Democratic presidential candidate Andrew Yang joins Neil Cavuto on ‘CAVUTO Live.’

With a week-and-a-half to go until the Iowa caucuses, former Democratic presidential candidate Marianne Williamson says she’s supporting tech entrepreneur Andrew Yang in the contest that kicks off the presidential nominating calendar.

“I’m lending my support to Andrew in Iowa, hopefully to help him get past the early primaries & remind us not to take ourselves too seriously. We need that this year. We need to lighten up on a personal level, because the moment is so serious on a political level,” Williamson announced in a series of Instagram posts.

But the best-selling spiritual author made it clear that she’s not officially “endorsing anyone” in the 2020 Democratic presidential nomination race at this time and is just supporting Yang through Iowa’s Feb. 3 caucuses.

“I am not endorsing anyone at this time. I support all the progressive candidates,” she emphasized in a statement to Fox News.

Williamson went on to say that she will appear with Yang in the first caucus state “because I know the institutional obstructions to his candidacy and I want to see him continue in the race past Iowa.”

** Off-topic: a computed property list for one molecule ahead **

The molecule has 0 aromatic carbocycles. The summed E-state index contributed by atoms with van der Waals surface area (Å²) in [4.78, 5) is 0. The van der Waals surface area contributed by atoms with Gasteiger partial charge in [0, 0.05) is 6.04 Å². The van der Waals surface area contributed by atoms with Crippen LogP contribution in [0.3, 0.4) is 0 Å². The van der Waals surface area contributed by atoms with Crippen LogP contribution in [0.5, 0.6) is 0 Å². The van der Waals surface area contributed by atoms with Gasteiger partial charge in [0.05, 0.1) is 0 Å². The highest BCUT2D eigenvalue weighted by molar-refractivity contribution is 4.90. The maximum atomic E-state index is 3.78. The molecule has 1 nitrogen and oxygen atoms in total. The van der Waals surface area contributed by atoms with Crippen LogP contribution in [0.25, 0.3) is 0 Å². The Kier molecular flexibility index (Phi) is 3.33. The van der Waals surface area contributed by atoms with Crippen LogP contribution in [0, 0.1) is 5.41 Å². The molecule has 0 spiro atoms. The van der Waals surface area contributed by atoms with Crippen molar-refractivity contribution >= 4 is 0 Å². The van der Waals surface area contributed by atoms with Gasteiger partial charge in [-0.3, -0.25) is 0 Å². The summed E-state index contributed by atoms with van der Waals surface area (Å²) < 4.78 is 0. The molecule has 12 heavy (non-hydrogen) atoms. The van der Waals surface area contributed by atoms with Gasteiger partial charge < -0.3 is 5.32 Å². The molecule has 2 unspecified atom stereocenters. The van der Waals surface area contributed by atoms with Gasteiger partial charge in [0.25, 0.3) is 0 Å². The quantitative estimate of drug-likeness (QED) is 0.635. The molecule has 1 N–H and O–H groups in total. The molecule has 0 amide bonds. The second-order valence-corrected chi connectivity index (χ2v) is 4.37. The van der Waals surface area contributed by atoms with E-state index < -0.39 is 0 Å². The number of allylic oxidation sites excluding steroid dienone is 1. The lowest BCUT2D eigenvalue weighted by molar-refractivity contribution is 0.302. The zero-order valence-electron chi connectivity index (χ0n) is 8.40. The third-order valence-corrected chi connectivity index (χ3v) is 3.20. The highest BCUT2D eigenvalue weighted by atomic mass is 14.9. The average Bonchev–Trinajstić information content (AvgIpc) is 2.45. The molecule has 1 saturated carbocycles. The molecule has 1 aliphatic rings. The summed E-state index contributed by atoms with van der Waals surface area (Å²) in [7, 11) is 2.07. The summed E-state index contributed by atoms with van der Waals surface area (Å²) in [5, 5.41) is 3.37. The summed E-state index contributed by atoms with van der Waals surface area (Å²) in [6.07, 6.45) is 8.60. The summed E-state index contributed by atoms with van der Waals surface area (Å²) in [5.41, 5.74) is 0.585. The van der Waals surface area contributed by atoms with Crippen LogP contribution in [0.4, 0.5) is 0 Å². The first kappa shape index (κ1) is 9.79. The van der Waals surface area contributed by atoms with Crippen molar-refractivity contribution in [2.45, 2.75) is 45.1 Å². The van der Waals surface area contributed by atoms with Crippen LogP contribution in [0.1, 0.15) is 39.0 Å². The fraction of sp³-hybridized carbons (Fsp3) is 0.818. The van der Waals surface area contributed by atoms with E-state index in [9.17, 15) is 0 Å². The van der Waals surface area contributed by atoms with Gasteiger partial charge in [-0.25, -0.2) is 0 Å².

On Instagram, she also touted Sens. Bernie Sanders of Vermont and Elizabeth Warren of Massachusetts – saying that she admires both of the progressive standard-bearers in the nomination race. But she said that unlike Yang, “right now they don’t need my help.”

WILLIAMSON DROPS OUT OF DEMOCRATIC PRESIDENTIAL RACE

But she highlighted that “Andrew’s personality is like a tuning fork realigning us with something we need to retrieve, taking us back to a more innocent time, making us remember to chuckle.”

Yang took to Twitter to thank Williamson, writing that he has “learned a lot from Marianne and continue to do so. She answers questions that many of us haven’t even thought to ask. Very grateful for her friendship and support in this important time.”

Yang, once the longest of longs-shots for the nomination, soared to middle-tier status last year in the polls and in campaign fundraising, thanks in part to his push for a universal basic income that would pay all adult Americans $1,000 per month.

Williamson, who faced an extreme uphill climb to win the nomination, preached the politics of love and proposed creating a Department of Peace. She dropped her bid for the White House earlier this month.

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